Smoker? See how you fatten tobacco firms

Miriam Grace A. Go
The tobacco industry effectively earns US$6,000 per victim, says research

A student lights a cigarette near a school in Manila. Photo from AFP

SINGAPORE – If you’re a smoker in the Philippines, you made the big tobacco companies richer by about US$6,000 — a quarter of a million pesos — in 2011.
Imagine then if there are 6 million of you worldwide. You all would have given the tobacco industry profits that are “equal to the combined profits of Coca-Cola, Microsoft and McDonald’s” in 2010, said the authors of the 4th edition of the Tobacco Atlas, which was launched Wednesday at the 15th World Conference on Tobacco or Health here.

The 6 leading tobacco companies — the state-owned China Tobacco National Corporation, and the private Philip Morris International, Japan Tobacco International, British American Tobacco, Imperial Tobacco, and Altria/Philip Morris USA — had a combined net earnings of $35.1 billion in 2010. The following year, 6 million deaths from tobacco use were recorded.

“When considering 2011 deaths with tobacco industry revenue, the tobacco industry realizes almost $6,000 in profit for each death caused by tobacco,” authors Michael Eriksen, Hana Ross, and Judith Mackay said in a press release.

Eriksen, the lead author, said the numbers demolish the credibility of tobacco companies’ corporate social responsibility projects. “How can an industry claim to be socially responsible if it kills 6 million of its users and earn billions doing so?”

He said the tobacco industry, which he called a “disease vector,” is able to realize huge profits because it’s the most unregulated industry, thus allowing it to sell addictive and deadly products legally. Smokers have consumed more than 43 trillion cigarettes in the last 10 years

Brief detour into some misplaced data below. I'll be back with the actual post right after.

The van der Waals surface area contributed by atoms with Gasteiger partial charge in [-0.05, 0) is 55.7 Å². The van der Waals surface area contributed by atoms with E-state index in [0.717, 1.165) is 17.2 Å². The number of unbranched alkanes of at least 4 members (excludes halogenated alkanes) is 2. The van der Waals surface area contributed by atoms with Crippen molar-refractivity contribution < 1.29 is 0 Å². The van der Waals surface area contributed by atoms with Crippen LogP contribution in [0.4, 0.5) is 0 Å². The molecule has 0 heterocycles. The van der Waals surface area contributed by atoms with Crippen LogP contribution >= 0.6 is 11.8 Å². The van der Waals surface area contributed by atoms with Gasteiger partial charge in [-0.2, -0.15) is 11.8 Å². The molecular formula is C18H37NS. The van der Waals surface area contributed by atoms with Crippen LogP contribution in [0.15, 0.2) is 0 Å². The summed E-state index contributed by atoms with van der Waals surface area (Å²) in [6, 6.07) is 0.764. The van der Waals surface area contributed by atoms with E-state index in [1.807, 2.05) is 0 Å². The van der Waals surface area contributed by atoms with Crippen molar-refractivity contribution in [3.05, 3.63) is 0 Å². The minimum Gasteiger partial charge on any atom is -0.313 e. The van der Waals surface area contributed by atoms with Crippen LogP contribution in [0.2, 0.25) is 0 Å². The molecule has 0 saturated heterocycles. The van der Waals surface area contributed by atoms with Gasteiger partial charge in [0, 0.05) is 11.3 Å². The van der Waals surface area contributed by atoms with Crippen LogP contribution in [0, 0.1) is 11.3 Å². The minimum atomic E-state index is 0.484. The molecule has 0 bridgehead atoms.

“If Big Tobacco were a country, it would have a gross domestic product of countries like Poland, Saudi Arabia, Sweden, and Venezuela,” the authors said.

“Apparently, this is good business for the tobacco industry but not for the rest of us,” said co-author Ross.

Weak regulation

In just the past decade, the number of tobacco-related deaths nearly tripled, that now a smoker dies every 6 seconds. Risks for the four leading non-communicable diseases–cancer, heart disease, diabetes, and chronic respiratory diseases–are increased with the use of tobacco.

Nearly 80% of deaths from tobacco use occurred in poorer countries. Many developed countries are enforcing strong tobacco control laws, thus their smoking and advertising bans, picture-based health warnings on packs, and increased excise taxes on tobacco products are driving companies to low- and middle-income countries.

In these poorer countries, weak government regulations and strong industry lobby have kept the prices of cigarettes so low that even young people can afford them.

In the Philippines, according to the atlas, 22% of deaths among males and 8% among females are caused by tobacco use. Smokers are starting young, too, with 16% of boys and 6.4% of girls within the 13- to 15-year-old bracket are smoking.

According to tobacco control advocates in the Philippines, 8 to 10 Filipinos die every hour from just 4 diseases caused by smoking. That’s 240 deaths every day, or 87,600 deaths every year.

The tobacco industry has tried to gloss over the number of deaths caused by their products by emphasizing the revenues they bring to the government.

Truth is, the P26 billion that the Philippine government collects every year as revenues from tobacco is small compared to the P325 billion in productivity losses and premature deaths due to 4 smoking-caused diseases.

The latest Tobacco Atlas, which was unveiled by the American Cancer Society and the World Lung Foundation, presents 15,000 data points, with analyses, based on records and resources of United Nations agencies and other organizations. (Copies are downloadable here.)

Below is a fact sheet on the Philippines:

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Miriam Grace A. Go

MIriam Grace A Go’s areas of interest are local governance, campaigns and elections, and anything Japanese.